For service to be effective, the plaintiff must direct a non-party to (1) deliver a copy of the summons and complaint to the individual personally, (2) leave a copy of the documents at the individual's dwelling or usual place of abode with a person of suitable age or discretion living therein, (3) deliver a copy of the documents to an agent authorized to receive service of process, or (4) use any other method authorized by Minnesota law. Fed.R.Civ.P. 4(e). If service is ineffective, the court is not required to dismiss the action as to the improperly served defendants. Haley v. Simmons, 529 F.2d 78, 79 (8th Cir. 1976). Rather, the court may "quash service but retain the case" to allow additional opportunities to effect service. Id.

The court finds that Edmonds has not properly served the defendants. Although Edmonds directed the Marshal to serve the defendants individually, there is nothing in the record showing that the address he provided was correct or that the defendants were personally served. See Lee v. Armontrout, 991 F.2d 487, 489 (8th Cir. 1993) ("While in forma pauperis plaintiffs should not be penalized for a marshal's failure to obtain proper service, it was [plaintiff's] responsibility to provide proper addresses for service on [defendants]."); Simmons v. Buescher, No. 92-1341EM, 972 F.2d 354, at *2 (8th Cir. July 7, 1992) (affirming dismissal where plaintiff did not move for an order directing the Marshal to personally serve defendant after learning that service by mail was ineffective). Moreover, there is no indication that Buck was authorized to accept service on behalf of any defendant or that Edmonds met the requirements for service under Minnesota law. As a result, the court finds that entry of default is not warranted.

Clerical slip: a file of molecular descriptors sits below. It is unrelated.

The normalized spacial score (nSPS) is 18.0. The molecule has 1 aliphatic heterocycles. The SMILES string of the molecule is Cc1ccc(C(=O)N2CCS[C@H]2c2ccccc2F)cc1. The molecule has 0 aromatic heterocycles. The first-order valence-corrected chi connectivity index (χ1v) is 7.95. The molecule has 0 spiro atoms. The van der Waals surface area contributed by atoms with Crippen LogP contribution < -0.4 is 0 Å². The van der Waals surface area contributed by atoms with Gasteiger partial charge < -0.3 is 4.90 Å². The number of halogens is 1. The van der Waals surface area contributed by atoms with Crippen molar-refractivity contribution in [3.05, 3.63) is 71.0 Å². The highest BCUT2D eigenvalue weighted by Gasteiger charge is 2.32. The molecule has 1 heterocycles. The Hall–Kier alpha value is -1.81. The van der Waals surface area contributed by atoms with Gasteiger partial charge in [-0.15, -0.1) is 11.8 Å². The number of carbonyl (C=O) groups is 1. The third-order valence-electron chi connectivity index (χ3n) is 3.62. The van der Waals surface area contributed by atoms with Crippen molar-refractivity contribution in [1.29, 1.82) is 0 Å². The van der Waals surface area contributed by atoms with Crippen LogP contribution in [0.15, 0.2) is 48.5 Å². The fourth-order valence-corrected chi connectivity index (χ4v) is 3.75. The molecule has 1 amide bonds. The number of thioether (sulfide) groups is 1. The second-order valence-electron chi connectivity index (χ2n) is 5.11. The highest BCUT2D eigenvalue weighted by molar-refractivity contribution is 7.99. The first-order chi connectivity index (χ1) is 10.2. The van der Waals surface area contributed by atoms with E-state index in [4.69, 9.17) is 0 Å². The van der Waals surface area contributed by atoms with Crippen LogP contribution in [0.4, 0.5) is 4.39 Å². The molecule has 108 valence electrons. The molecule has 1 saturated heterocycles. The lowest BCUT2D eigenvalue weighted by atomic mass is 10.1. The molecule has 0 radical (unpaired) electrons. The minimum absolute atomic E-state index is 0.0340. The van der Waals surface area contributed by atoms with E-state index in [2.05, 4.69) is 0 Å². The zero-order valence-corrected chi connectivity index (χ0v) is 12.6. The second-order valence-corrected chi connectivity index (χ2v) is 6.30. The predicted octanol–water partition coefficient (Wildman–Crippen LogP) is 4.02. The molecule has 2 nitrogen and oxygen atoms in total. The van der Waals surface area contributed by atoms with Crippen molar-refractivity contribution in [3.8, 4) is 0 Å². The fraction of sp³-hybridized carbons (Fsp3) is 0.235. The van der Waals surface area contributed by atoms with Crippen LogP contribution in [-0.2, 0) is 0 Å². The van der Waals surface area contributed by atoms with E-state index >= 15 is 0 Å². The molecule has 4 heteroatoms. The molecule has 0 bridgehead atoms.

The court understands that Edmonds may have been misled by the docket entry and executed USM-285 forms indicating that each defendant had been properly served. The court therefore finds that dismissal is not warranted at this time, and that good cause exists to extend the time for Edmonds to properly effect service. See Maxwell v. Golden, 490 F.Appx. 845, 846 (8th Cir. 2012) (finding good cause to extend deadline for service where IFP plaintiff had no reason to know "that the docket entry reflecting successfully executed service... was erroneous"). As a result, the appropriate remedy is to quash service and allow Edmonds an additional opportunity to serve the defendants. See Haley, 529 F.2d at 79.

Moreover, under the circumstances presented here, the court will only require Edmonds to effect new service on Schnickel, Ledman, and Williams. The record shows that Smith, Taylor, and Waite have received actual notice of the complaint and that Edmonds substantially complied with Rule 4 when serving these defendants. Smith, Taylor, and Waite also do not argue that they were prejudiced by the manner in which they were served. See Mendoza v. Osterberg, No. 8:13CV65, 2014 WL 3784122, at *5 (D. Neb. July 31, 2014) (requiring pro se plaintiff to effect new service would be a "meaningless exercise" where defendants had actual ...